City Link’s administrator has revised up the amount it believes non-preferential creditors are owed by the collapsed parcel carrier.

However, it said it is still waiting to hear from creditors that are owed a total of £12.8m that have not submitted a claim.

As of 24 June non-preferential creditors had made claims totalling £46.7m, up from the estimated £27.2m administrator Ernst & Young (EY) reported in July 2015.

In its latest progress report, EY said it intends to write to creditors to give them a final chance to claim before a dividend is paid. It expects non-preferential creditors to receive 1p for every pound they are owed.

Former parent Better Capital has so far received £21.6m of the £47.7m it is owed, an increase on the £20m sum it expected to receive.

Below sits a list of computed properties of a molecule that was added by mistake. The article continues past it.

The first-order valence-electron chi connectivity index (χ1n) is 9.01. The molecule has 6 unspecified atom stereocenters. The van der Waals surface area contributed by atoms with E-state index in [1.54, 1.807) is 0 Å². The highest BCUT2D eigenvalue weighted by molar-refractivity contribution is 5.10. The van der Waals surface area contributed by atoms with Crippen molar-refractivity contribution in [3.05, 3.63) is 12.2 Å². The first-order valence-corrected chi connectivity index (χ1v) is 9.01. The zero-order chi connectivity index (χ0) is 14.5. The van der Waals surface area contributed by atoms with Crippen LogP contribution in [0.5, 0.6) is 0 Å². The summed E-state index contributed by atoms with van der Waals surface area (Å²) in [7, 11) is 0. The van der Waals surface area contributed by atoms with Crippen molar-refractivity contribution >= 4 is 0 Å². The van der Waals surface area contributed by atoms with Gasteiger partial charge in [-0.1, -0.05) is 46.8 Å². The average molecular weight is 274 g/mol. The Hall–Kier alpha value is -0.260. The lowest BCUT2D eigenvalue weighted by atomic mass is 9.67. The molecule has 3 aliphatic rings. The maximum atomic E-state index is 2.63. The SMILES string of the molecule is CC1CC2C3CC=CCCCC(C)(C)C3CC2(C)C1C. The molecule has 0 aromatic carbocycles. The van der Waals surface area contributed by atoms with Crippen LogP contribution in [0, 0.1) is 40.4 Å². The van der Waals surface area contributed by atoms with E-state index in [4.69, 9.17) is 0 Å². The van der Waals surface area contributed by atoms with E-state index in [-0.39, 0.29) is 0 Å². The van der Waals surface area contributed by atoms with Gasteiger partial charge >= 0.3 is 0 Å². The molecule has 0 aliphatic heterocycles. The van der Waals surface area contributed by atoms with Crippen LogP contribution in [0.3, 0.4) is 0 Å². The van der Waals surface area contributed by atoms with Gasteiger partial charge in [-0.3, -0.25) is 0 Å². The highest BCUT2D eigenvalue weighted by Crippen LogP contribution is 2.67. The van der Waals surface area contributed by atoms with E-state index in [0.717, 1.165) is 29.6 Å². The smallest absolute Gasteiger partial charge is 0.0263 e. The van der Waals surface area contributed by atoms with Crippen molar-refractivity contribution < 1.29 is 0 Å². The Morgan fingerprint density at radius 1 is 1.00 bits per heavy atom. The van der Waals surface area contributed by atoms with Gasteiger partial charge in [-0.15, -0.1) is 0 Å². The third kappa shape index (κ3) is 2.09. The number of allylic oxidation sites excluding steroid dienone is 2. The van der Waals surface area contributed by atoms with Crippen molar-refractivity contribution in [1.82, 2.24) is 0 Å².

EY anticipated that more money will be available to the business turnaround firm once administration expenses and other fees are paid, but it does not expect it will receive all the money owed.

Target Express, the parcel carrier City Link acquired in 2006, received £2.6m with a further payment of no more than £100,000 intended to be made following property sales.

The report added that all employees’ overtime, holiday pay and pension contributions were settled in March 2016 at around £1m.

Other fees owed to employees are expected to total £7m, while the government’s Redundancy Payments Service is in the process of settling employees’ rewards.

Some 340 former City Link staff won a maximum pay-out earlier this year after an Employment Tribunal ruled that the operator failed to properly consult with its employees ahead of its administration in December 2014.